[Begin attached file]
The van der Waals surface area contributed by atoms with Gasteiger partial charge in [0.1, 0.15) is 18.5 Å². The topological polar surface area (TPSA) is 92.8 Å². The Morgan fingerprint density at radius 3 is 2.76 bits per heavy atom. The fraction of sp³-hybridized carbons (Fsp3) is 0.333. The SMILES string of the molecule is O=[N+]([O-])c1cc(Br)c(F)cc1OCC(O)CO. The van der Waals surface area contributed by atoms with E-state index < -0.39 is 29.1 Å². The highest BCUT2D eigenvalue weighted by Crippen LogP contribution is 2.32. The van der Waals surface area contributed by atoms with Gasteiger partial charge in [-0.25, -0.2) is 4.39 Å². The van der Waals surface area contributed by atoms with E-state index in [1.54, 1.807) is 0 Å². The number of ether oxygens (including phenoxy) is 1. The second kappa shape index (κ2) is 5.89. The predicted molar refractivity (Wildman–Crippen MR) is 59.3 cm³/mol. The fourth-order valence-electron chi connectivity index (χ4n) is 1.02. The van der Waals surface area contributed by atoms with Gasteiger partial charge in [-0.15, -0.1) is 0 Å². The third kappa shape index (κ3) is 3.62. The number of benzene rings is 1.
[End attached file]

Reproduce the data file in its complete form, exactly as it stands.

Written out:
The van der Waals surface area contributed by atoms with Gasteiger partial charge in [0.1, 0.15) is 18.5 Å². The topological polar surface area (TPSA) is 92.8 Å². The Morgan fingerprint density at radius 3 is 2.76 bits per heavy atom. The fraction of sp³-hybridized carbons (Fsp3) is 0.333. The SMILES string of the molecule is O=[N+]([O-])c1cc(Br)c(F)cc1OCC(O)CO. The van der Waals surface area contributed by atoms with E-state index < -0.39 is 29.1 Å². The highest BCUT2D eigenvalue weighted by Crippen LogP contribution is 2.32. The van der Waals surface area contributed by atoms with Gasteiger partial charge in [-0.25, -0.2) is 4.39 Å². The van der Waals surface area contributed by atoms with E-state index in [1.54, 1.807) is 0 Å². The number of ether oxygens (including phenoxy) is 1. The second kappa shape index (κ2) is 5.89. The predicted molar refractivity (Wildman–Crippen MR) is 59.3 cm³/mol. The fourth-order valence-electron chi connectivity index (χ4n) is 1.02. The van der Waals surface area contributed by atoms with Gasteiger partial charge in [-0.15, -0.1) is 0 Å². The third kappa shape index (κ3) is 3.62. The number of benzene rings is 1.